Karan Jain, Renewables Lead
for CCS, Alleima
Carbon capture and storage is seen as an important tool for reducing carbon in the air as well as direct capture from emission sources.
The momentum has continued to grow over the last few years. Currently, CCS has grown by 44% over the last year. The current CO2 capture capacity has grown to 244 Mtpa (metric tons per annum). [Source: Global CCUS Institute]
“Various industries like Steel, Cement, Hydrogen (Blue), and conventional oil and gas production are actively looking at possibilities to retrofit carbon capture units and reduce their emissions. This is also being incentivized by various governments, especially the USA, who have drafted policies and incentives to meet their net zero emissions targets” says Karan Jain, Renewables Lead for CCS, Alleima.
The idea of storing CO2 deep underground in geological formations like depleted oil and gas reservoirs or saline aquifer formations is seen as a viable solution because it can store CO2 safely for a very long time. The oil and gas industry is heavily focused on safety and preventing accidents, and that mindset is also being transferred to carbon storage. So, all the wells being used require field-specific considerations to be able to resist whatever environmental properties exist there. Alleima can provide the types of corrosion-resistant alloys that can resist those environments, so we see a growing demand for those types of products.
“Storing CO2 underground requires it to be injected as a supercritical fluid at high pressure and this means that the tubing for the injection must be able to withstand the harsh conditions in which it will operate, both during periods of injection and at steady-state” adds Karan.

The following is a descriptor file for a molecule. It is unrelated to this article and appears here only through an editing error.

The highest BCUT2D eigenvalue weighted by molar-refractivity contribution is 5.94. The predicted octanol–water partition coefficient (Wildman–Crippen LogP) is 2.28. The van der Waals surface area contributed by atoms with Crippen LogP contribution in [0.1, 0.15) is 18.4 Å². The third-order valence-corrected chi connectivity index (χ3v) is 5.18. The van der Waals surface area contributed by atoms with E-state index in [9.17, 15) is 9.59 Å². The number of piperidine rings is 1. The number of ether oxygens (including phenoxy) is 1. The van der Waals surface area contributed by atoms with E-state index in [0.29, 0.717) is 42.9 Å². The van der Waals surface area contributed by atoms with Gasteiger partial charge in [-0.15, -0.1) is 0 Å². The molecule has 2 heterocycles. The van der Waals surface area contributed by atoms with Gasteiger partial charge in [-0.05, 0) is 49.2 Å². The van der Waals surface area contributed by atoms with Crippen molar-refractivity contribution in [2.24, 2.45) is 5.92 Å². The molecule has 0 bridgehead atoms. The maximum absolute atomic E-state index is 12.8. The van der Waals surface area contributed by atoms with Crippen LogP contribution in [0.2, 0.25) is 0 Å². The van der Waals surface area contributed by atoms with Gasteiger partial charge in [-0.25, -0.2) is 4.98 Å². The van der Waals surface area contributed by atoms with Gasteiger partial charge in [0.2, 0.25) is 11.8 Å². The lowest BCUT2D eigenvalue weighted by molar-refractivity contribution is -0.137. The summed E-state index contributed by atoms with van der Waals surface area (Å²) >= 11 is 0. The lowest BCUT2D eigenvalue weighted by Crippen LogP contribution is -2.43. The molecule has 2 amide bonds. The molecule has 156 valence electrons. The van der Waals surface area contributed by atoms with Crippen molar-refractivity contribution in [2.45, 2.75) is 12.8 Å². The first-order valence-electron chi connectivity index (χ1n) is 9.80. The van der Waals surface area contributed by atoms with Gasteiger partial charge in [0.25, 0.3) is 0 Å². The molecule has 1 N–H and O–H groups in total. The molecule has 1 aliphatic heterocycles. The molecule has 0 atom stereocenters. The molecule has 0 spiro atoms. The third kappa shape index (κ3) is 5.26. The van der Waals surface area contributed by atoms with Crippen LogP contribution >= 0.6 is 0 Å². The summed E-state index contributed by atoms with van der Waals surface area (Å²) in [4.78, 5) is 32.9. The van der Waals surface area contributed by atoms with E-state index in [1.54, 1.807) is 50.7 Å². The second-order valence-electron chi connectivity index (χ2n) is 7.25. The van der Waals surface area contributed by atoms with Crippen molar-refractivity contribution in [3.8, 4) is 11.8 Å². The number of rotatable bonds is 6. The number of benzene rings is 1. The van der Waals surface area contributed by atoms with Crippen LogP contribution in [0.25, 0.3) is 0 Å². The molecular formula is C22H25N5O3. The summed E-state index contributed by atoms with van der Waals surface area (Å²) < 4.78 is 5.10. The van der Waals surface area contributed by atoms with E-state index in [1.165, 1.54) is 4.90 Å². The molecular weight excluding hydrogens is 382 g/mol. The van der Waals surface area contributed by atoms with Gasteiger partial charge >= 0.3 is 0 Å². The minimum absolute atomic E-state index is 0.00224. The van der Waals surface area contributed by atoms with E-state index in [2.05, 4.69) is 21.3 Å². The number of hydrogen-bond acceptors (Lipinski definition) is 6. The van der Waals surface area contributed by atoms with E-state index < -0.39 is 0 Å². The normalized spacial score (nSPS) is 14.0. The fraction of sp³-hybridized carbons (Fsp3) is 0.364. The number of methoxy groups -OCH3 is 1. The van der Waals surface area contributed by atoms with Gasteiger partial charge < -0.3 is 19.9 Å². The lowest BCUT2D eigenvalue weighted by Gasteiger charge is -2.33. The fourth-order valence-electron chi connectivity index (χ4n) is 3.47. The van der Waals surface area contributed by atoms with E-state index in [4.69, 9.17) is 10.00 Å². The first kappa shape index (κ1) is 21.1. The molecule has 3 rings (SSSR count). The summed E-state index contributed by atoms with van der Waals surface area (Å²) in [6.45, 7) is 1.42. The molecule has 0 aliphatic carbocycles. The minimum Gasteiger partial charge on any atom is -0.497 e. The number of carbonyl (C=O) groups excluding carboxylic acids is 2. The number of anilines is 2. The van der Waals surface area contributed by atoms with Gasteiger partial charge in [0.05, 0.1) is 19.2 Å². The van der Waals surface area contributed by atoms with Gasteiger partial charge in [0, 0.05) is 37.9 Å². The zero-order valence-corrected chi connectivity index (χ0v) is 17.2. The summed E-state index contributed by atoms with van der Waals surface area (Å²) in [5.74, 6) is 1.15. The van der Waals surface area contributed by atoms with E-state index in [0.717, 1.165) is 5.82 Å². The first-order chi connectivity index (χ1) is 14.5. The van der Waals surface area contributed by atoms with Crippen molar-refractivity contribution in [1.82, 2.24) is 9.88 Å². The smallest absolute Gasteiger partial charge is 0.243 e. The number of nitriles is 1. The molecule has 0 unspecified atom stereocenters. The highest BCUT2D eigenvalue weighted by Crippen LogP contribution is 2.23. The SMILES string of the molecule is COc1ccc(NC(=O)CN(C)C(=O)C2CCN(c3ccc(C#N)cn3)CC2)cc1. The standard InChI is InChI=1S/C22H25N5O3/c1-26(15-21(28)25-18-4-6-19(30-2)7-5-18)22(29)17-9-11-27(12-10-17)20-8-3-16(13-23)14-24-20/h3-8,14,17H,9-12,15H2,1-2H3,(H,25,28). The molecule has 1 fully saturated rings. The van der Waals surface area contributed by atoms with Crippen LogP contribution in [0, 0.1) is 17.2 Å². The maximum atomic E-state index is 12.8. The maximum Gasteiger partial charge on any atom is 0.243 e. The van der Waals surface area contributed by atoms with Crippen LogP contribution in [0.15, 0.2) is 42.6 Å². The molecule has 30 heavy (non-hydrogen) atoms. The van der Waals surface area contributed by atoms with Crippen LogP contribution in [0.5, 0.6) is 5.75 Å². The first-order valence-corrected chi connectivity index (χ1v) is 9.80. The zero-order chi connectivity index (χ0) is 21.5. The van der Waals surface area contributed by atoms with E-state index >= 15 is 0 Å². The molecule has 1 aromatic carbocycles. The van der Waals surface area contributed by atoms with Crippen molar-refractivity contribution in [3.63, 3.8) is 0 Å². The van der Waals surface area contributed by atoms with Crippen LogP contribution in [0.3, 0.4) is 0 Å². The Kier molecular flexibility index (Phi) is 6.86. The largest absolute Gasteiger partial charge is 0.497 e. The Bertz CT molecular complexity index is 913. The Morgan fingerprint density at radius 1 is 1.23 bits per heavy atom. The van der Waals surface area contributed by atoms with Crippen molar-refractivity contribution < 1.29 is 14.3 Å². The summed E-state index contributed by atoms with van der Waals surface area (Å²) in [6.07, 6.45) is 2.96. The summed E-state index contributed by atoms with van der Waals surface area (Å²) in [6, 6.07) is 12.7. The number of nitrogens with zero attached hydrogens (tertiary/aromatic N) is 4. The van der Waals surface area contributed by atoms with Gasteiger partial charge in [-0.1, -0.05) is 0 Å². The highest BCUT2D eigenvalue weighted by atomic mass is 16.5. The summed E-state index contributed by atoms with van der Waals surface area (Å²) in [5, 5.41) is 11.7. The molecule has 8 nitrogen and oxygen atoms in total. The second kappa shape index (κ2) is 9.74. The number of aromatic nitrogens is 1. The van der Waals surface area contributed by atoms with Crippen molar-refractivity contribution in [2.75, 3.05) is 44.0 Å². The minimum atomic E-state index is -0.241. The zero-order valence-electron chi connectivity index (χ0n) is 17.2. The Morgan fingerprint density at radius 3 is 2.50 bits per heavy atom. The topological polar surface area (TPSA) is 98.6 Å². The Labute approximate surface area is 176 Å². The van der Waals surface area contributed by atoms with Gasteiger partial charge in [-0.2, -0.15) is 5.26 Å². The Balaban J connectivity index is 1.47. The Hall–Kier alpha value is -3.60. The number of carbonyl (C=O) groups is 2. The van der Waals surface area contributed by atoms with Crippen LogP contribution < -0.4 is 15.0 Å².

The process of injecting CO2 to enhance oil recovery is a well-known practice in the Oil and Gas industry. Alleima has extensive knowledge of corrosion mechanisms involving CO2 with impurities as well as formation environments often including chlorides and H2S together with low pH and high temperature, and a strong portfolio of manufacturing special alloy tubes that can withstand these corrosive environments. Together with its Alliance partner Tenaris, Alleima has received an order for a major CCS project in the first half of 2023.
Storing CO2 underground requires it to be injected as a supercritical fluid at high pressure and this means that the tubing for the injection must be able to withstand the harsh conditions in which it will operate, both during periods of injection and at steady-state.
There are quite a few companies that are in the process of testing alloys in various laboratory conditions to determine the suitability of the material for some corrosive conditions. Alleima works closely with some of the companies and laboratories for testing purposes. The entire industry is poised to grow over the next few years as various CCS projects are poised to materialize and increase the capacity of carbon capture globally. We see possibilities of corrosion-resistant tubing being used when the well conditions are tough.